Information on the Roma in the case of Italy

In Italy there are no accurate figures on the current number of Roma, Sinti and Caminanti (RSC), even if the estimation provided by the EC indicates the number of 110,000 to 180,000 individuals, which represents around 0.23 to 0.25 per cent of the total population. The lack of knowledge about RSC Communities, accompanied by a high level of prejudice and discrimination, has exacerbated the idea that this population would be nomadic, hostile to sedentary life and, therefore in need of specific and temporary housing solutions. Still today, even if Opera Nomadi (the historical Italian association helping Roma and Sinti) estimates that around 60-80 per cent of the RSC in Italy live in houses, these camps continue to be designed and built by local authorities. Around 30,000 to 40,000 of RSC live in “nomad camps”, in a condition of severe housing precariousness and social marginalization.

Key problems

The human rights of thousands of Roma continue to be violated, particularly in the area of housing, as segregated camps, discrimination in access to social housing and forced evictions remain a daily reality for the Roma living in camps in Italy. As underlined in this report, the living conditions in camps are often inadequate, failing to meet international human rights standards and even the national regulations on housing.

Italy continues to evict Roma from informal camps, without the necessary safeguards such as consultation, adequate notice and others, in violation of the country’s ternational and regional human rights obligations and in contrast to other forms of evictions carried out in Italy. When evicted, Roma families are often not provided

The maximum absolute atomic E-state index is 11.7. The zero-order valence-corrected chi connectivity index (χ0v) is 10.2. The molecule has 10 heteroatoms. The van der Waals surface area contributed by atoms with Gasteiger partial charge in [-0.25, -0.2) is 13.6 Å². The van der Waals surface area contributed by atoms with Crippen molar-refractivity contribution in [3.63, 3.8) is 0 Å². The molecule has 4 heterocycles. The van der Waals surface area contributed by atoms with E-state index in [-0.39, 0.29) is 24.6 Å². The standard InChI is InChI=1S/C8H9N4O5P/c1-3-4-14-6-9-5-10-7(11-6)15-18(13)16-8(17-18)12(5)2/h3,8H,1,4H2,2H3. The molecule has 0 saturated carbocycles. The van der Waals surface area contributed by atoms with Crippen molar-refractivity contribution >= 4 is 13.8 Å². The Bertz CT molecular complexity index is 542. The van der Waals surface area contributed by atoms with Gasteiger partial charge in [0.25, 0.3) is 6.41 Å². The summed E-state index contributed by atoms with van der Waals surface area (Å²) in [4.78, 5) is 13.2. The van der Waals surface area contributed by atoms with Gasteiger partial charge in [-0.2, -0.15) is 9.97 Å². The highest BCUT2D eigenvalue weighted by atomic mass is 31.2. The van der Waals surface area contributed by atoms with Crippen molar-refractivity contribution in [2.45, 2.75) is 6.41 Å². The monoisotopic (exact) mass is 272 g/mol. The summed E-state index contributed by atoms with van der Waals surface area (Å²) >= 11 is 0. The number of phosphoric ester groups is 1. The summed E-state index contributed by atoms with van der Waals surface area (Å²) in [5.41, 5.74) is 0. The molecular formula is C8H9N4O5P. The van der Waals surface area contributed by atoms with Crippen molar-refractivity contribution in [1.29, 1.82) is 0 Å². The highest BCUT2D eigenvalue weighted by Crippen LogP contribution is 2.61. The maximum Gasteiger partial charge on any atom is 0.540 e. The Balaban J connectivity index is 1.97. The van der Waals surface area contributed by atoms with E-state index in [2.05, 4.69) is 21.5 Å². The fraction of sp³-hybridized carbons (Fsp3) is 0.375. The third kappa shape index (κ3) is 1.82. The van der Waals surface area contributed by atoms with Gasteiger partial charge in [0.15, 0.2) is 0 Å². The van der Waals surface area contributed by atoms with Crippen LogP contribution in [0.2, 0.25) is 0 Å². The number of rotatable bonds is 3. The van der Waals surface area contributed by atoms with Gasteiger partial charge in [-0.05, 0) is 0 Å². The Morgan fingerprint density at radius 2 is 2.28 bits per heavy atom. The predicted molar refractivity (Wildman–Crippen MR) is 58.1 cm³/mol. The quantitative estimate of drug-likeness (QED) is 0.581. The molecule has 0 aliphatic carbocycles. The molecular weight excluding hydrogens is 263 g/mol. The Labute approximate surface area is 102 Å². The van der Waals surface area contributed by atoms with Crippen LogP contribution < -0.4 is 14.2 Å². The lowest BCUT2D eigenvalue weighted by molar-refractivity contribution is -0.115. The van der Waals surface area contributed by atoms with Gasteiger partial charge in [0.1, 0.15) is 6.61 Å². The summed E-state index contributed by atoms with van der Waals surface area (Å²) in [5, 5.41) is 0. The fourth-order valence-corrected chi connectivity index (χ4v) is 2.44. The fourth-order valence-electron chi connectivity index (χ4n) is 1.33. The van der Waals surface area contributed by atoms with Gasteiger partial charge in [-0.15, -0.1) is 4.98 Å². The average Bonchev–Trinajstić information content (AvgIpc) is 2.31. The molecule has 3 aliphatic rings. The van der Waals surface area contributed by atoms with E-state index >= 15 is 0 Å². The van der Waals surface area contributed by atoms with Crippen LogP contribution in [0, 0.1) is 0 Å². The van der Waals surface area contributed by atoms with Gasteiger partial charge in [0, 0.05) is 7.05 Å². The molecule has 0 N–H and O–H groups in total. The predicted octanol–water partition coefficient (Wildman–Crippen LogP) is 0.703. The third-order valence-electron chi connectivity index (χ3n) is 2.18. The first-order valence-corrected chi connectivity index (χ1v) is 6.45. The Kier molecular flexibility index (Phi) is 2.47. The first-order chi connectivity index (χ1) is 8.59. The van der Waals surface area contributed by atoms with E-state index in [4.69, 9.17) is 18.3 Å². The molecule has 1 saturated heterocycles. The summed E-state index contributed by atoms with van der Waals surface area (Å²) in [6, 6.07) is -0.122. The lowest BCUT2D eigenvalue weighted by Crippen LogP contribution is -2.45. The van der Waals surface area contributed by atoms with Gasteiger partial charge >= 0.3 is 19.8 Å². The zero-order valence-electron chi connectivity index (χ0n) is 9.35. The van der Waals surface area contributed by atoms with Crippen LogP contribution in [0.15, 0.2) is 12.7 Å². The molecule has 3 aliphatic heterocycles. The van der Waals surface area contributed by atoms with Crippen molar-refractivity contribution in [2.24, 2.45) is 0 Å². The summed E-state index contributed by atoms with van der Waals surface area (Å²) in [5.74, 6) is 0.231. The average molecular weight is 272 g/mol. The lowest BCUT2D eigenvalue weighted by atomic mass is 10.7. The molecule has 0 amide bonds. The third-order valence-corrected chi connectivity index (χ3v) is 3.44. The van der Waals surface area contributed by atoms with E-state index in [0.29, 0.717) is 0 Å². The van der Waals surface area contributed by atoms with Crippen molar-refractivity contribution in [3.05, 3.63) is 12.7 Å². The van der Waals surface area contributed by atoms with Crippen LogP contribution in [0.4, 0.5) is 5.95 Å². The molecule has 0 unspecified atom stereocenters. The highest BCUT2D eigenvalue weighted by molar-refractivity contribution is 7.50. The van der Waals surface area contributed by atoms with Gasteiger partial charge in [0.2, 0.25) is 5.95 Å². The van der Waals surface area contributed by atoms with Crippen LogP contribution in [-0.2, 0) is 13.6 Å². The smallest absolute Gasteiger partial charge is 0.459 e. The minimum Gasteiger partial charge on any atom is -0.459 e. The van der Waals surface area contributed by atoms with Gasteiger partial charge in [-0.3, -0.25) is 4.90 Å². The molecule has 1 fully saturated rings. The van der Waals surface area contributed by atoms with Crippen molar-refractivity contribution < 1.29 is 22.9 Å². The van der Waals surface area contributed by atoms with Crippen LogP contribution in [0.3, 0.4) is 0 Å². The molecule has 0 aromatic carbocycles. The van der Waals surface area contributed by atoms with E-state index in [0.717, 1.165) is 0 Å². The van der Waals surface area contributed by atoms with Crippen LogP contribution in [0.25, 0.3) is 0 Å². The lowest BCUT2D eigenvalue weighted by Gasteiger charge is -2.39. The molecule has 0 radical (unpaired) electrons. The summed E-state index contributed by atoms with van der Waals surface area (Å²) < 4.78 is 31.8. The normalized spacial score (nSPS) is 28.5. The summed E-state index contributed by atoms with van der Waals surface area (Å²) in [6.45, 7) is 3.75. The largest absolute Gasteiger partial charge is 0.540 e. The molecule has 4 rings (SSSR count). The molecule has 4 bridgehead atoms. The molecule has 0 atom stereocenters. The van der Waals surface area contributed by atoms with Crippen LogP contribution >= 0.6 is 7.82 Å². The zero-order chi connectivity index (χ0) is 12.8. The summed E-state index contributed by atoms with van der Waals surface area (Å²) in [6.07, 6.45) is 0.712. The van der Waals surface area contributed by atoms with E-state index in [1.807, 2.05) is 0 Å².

with adequate housing alternatives, and they are instead often made homeless or placed into ethnically segregated camps or temporary accommodation. Roma are also sometimes forcibly evicted from authorized camps, when authorities decide to close them down, even if authorities do not offer inhabitants adequate alternatives.

The persistence of poor housing and financial situation of those RSC who live in camps or informal settlements, keeps on influencing their access to health and education. The RSC who live in informal settlements still register a high level of illiteracy and school drop-out rate, while school attendance for many RSC minors living in regular camps is made difficult by the location of the settlements, which are very often situated far from city centres and services.

Roma Civil Monitor Coordinators:

NGO coalition members:

RCM 1 (2017-2020) Italy Reports:

Roma Civil Monitor (2017) Civil society monitoring report on implementation of the national Roma integration strategies in Italy: Focusing on structural and horizontal preconditions for successful implementation of the strategyENGLISH – ITALIAN

Roma Civil Monitor (2018) Civil society monitoring report on implementation of the national Roma integration strategy in Italy: Assessing the progress in four key policy areas of the strategy ENGLISH – ITALIAN

Roma Civil Monitor (2020) Civil society monitoring report on implementation of the national Roma integration strategy in Italy: Identifying blind spots in Roma inclusion policy  ENGLISH – ITALIAN

Civil Society Monitoring Report on the Implementation of the National Roma Integration Strategy and Decade Action Plan in 2012 in Italy – ENGLISH

Roma Civil Monitor 2017-2020 country fiche: Italy